But the boom didn't last. This year economic growth and investment are slumping, and unemployment hovers between 16 and 18 percent.
The Solidarity bloc also fell into internal bickering and suffered a series of high-level corruption scandals. Voters expressed their disappointment in September's parliamentary elections by driving the Solidarity parties out of parliament and electing the leftist coalition and a series of upstart radical parties in their place.
Economic hardship hit Solidarity's electoral foundations hardest in the industrial areas. Voters there now support leftists at the polls.
On the outskirts of Krakow, stands Nowa Huta, a gray complex of apartment buildings constructed in a star around the steel works. The district was built by the Communist authorities in the 1950s as a model of a "new socialist paradise" in contrast with traditional Krakow. Two months ago, the steel enterprise filed for bankruptcy.
In its heyday, the steel works employed 40,000 people. Today it employs just 8,000 and workers say another 2,000 layoffs are expected soon. In the past few years, those who still have jobs at the factory have seen their salaries degrade from some of the highest in Poland to among the lowest.
Now, Nowa Huta's main boom is in shabby pubs, which fill quickly with the unemployed. The main street is lined with women selling shriveled apples and household odds and ends. "I supported Solidarity, but not any more. Never again," says Maryja Wojdela, who huddles in the bitter cold by her meager wares. "They failed us. We have no work, no money for food."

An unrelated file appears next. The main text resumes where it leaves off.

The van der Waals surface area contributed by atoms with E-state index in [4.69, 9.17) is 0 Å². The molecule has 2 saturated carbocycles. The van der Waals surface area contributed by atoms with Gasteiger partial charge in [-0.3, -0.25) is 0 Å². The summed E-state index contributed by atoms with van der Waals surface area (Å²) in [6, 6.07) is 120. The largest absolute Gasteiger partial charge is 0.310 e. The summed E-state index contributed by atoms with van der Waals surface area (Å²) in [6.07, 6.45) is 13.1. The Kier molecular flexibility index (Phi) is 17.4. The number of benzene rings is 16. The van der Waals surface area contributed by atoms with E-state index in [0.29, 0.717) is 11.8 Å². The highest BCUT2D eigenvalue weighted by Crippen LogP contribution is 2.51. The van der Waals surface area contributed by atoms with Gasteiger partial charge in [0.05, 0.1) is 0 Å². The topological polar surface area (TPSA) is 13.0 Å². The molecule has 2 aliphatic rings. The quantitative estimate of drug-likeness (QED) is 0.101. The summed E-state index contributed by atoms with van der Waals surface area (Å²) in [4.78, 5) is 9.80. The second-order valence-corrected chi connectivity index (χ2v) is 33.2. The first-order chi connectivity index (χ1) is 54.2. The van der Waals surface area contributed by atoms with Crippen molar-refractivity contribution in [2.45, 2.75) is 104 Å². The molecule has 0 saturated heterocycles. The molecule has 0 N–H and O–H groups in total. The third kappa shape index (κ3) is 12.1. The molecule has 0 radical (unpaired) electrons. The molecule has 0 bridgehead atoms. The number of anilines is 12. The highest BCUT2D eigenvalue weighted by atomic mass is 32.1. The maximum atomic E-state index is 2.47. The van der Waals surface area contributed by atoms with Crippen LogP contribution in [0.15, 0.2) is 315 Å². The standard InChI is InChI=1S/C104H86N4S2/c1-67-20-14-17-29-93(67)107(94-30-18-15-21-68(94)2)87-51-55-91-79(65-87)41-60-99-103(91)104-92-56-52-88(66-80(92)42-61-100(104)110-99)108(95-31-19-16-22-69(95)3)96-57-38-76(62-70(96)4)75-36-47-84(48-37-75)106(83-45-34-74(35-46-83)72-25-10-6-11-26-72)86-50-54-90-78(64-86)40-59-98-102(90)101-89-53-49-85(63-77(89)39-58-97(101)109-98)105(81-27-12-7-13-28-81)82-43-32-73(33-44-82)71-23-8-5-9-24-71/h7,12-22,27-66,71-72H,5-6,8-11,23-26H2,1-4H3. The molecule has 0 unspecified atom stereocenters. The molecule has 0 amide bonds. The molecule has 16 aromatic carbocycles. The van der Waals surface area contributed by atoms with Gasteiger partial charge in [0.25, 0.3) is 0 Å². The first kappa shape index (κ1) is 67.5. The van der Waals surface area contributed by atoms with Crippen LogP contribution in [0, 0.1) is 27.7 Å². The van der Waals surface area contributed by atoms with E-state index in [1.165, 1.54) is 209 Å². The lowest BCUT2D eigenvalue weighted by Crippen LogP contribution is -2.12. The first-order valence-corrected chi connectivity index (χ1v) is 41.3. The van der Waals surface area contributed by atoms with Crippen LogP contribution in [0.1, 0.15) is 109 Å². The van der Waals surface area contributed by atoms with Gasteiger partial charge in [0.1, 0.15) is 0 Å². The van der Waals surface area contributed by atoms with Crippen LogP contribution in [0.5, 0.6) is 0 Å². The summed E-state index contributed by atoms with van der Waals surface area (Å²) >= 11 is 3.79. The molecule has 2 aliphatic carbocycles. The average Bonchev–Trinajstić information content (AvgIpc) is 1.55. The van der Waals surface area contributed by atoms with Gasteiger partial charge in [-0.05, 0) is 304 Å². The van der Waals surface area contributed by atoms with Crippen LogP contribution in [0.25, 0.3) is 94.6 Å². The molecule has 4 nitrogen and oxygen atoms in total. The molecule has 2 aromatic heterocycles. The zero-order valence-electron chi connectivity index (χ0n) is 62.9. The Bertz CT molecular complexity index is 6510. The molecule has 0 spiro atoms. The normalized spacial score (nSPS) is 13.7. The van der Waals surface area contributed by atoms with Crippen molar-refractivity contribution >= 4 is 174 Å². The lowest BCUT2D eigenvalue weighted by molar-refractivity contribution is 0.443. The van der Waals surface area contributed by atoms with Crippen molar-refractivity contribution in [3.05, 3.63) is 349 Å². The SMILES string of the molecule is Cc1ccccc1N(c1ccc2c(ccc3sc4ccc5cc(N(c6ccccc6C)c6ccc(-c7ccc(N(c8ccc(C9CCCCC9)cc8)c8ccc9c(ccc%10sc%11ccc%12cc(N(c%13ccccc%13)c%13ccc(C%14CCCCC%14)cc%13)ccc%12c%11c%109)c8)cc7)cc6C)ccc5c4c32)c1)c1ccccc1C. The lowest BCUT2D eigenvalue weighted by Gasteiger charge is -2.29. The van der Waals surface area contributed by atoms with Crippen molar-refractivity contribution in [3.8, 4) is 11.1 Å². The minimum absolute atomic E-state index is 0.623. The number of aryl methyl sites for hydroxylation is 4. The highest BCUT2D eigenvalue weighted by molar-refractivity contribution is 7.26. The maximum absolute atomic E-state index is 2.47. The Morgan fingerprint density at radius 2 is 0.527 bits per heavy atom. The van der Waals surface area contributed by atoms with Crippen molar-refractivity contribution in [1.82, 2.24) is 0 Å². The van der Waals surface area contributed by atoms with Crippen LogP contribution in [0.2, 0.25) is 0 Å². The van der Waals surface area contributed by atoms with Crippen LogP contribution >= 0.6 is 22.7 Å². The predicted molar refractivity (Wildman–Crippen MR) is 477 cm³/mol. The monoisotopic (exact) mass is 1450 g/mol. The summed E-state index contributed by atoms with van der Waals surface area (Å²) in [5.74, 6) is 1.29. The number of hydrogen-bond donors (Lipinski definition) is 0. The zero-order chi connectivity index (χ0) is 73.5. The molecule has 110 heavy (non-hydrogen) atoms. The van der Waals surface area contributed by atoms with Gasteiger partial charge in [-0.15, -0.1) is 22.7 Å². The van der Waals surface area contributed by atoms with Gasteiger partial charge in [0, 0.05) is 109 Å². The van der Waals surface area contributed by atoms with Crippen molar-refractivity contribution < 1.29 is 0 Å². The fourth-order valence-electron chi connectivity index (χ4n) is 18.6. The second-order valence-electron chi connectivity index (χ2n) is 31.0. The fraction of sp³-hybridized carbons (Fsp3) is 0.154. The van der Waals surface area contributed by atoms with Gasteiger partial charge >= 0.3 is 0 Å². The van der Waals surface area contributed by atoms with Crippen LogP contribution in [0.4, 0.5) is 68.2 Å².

Ryscard Sulek, a foreman walking out of the gates to the smoke-blackened factory, says he fears the worst is yet to come. "I know privatization is generally good economic policy but we are afraid that some Western company will take over the factory and close all the inefficient parts," he says.
"They will keep only a tiny profitable part of the plant running and many more people will lose their jobs." Mr. Sulek has been working at the Nowa Huta steel works for 25 years. Analysts say workers at the mill make about 1,500 zlotys, or around $370 a month, which is twice the minimum wage. Still, Sulek has a wife and four children to support and has to work a second job in the evening to get by. "I haven't been laid off yet, but I worry," he says. "It is very difficult to find work at my age, but what really makes me worry is what will happen to this town."
But even within Nowa Huta there is a stark generation gap. Marta Szczurek, a resident of Nowa Huta, is studying English at Jagiellonian University and dreams of moving to the city center and working at an upscale private school. Unemployment among new graduates is rising quickly, but this doesn't bother Miss Szczurek. She perceives a different world at her university. Boasting 16 universities, Krakow is known as the "city of students" and is ranked among the most attractive cities for investment in Eastern Europe.
"Somehow things always go my way," Szczurek says. "Somehow I will be lucky and get out of Nowa Huta."